There has been an enormous amount of work by the scientific community on issues related to planetary boundaries and on the implications of different indicators for emission pathways beyond global mean temperature. When put together, this research has shown the 2-degree limit provides an upper bound on emissions if other key systems are to be maintained, within safe limits, a fact which, startlingly, does not come through at all in this comment, despite the space spent discussing alternative climate indicators. On this issue, the scientific literature contradicts the authors and shows clearly that including other metrics (objectives, such as reducing sea level rise, reducing ocean acidification) will increase the level of mitigation (emission reductions) needed.

And last but not least, the 2-degree limit has triggered considerable political action at national, regional and global level — indeed the present process to negotiate a new global agreement with legal force and applicable to all stems very much from the scientific “pressure” generated by the existence of this limit. If action has not been sufficient, it’s certainly not because of the limit.

Many countries have indeed taken action — or are now planning more ambitious measures;  however, in overall terms, the collective effort has been fully inadequate. The world is confronted with rapidly rising emissions — primarily exacerbated by one of the most intensive sources of CO2 emissions, coal — exactly at a time when CO2 emissions should be decreasing. It is wrong, however, to conclude that this means the issue is lost, when the main battle lies ahead and just when the process of developing a new agreement is building momentum.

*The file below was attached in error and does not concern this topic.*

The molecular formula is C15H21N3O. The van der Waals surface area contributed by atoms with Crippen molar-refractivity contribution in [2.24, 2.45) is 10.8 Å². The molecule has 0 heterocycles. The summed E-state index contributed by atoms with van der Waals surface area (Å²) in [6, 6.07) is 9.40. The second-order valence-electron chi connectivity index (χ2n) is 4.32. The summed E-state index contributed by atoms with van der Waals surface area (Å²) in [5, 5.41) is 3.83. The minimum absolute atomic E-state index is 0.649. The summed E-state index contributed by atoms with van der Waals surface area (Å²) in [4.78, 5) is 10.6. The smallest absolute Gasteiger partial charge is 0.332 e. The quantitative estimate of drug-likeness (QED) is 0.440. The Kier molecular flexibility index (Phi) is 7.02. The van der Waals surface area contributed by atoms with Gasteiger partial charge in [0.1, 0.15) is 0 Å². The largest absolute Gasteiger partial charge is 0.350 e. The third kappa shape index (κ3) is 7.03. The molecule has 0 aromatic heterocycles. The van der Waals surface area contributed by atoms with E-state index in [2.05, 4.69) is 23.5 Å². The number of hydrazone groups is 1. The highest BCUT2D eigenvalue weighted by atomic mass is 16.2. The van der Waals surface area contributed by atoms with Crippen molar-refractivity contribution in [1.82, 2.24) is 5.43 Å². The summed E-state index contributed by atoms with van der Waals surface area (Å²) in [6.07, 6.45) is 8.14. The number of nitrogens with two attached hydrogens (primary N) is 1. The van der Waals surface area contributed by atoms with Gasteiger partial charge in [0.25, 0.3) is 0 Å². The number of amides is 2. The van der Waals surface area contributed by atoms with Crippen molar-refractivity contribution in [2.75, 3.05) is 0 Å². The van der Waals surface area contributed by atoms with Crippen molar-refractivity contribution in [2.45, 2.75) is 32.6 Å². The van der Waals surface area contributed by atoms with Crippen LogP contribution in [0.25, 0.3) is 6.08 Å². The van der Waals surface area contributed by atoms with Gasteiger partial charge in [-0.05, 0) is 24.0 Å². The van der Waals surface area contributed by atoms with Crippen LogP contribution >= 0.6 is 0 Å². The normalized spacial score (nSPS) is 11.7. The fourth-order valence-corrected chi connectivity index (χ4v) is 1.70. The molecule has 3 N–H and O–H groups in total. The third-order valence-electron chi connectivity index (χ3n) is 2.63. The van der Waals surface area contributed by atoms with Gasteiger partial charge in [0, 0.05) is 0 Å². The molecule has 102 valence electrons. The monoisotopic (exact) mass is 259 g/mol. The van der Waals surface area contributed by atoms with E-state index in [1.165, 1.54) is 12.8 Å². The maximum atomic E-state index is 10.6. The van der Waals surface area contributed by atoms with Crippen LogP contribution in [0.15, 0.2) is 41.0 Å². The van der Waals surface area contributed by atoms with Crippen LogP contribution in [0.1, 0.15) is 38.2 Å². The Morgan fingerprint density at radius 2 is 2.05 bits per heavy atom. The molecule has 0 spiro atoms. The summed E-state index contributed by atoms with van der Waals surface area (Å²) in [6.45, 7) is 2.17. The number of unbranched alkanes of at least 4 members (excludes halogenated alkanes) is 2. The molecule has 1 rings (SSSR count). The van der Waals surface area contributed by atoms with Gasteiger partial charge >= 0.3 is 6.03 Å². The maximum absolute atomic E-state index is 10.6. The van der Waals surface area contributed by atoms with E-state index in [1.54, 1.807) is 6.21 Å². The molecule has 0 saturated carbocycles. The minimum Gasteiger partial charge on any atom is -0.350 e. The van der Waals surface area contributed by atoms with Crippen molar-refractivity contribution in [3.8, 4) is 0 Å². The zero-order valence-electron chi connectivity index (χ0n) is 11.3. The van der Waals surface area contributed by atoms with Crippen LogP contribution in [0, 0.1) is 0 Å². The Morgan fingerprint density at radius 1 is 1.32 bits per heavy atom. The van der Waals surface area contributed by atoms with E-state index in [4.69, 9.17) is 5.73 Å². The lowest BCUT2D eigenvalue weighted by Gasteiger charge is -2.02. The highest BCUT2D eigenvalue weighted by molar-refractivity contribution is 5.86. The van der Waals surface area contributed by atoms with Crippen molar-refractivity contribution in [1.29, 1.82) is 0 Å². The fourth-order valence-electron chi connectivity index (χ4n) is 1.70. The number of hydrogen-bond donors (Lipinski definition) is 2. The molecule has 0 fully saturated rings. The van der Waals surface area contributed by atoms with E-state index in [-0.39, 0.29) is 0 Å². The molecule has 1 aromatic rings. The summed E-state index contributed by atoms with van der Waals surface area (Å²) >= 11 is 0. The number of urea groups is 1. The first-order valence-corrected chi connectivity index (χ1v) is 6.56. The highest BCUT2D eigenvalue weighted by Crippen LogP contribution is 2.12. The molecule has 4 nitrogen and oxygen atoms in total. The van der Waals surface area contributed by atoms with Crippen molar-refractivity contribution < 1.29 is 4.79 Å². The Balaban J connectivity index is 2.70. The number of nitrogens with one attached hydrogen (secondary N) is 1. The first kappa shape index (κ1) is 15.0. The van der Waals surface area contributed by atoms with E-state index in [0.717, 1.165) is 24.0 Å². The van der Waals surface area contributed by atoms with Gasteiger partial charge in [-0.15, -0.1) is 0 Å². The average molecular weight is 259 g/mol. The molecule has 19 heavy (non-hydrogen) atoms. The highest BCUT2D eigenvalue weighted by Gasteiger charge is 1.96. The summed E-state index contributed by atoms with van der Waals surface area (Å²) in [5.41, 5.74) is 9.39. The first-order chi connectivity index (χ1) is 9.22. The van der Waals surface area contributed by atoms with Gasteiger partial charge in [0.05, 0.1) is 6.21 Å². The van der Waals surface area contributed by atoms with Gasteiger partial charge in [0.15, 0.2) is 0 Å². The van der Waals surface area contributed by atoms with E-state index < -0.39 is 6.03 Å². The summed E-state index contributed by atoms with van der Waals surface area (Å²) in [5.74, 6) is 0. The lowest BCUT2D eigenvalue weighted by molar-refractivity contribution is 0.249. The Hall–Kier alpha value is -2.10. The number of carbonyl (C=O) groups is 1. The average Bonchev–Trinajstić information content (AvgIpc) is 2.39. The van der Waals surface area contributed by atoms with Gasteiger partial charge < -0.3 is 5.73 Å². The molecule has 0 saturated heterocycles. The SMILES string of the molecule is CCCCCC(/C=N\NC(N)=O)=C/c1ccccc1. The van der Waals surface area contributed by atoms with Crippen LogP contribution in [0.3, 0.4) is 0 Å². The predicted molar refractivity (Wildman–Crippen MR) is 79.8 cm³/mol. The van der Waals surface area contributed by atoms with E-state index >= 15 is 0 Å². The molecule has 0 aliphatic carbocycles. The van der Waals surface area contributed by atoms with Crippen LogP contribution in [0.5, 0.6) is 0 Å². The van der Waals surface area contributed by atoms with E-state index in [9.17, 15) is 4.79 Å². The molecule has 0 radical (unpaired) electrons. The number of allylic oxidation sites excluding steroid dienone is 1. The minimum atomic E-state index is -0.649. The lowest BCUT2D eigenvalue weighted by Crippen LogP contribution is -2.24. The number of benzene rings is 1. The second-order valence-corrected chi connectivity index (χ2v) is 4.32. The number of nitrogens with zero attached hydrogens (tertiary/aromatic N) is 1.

It would be an act of grave irresponsibility for the 2-degree limit to be dropped. This would signal a clear deflation of pressure to reach an ambitious agreement, delegitimise the international negotiations, weaken efforts at a national level to build ambitious policies, and send a highly adverse signal to the private sector.

Without the emission pressures of the 2-degree limit there would effectively be a green light for continued massive expansion of coal and other fossil fuel intensive infrastructure in the next decade.  As the International Energy Agency has warned, this infrastructure could lock in warming levels of 4 degrees this century.

Dropping the 2-degree limit, and with it pressure for the needed level of emission reductions, while starting a debate about a multitude of other goals is akin to doctors dithering over a critically ill patient. As in medicine, there are several indicators addressing different aspects of the vitality of the planet, but each of them would call for action if it reached a critical state.

The planet’s rising temperature is a vital sign and the prognosis is clear for future warming without urgent action. What doctor would refuse to provide treatment to a patient with a body temperature exceeding 40 degrees because her blood pressure cannot be measured?

Read the full rebuttal to Victor and Kennel here

Dr Bill Hare is the CEO of Climate Analytics. He is a physicist with 25 years experience in climate science, impacts and policy responses to climate change and stratospheric ozone depletion. Dr Michiel Schaeffer is director and senior scientist at Climate Analytics, a biophysicist who received his PhD in dynamic meteorology at University of Utrecht. Dr Carl-Friedrich Schleussner is a scientific adviser at Climate Analytics and a guest scientist at the Potsdam Institute of Climate Impact Research. 

This article was originally published on Climate Spectator.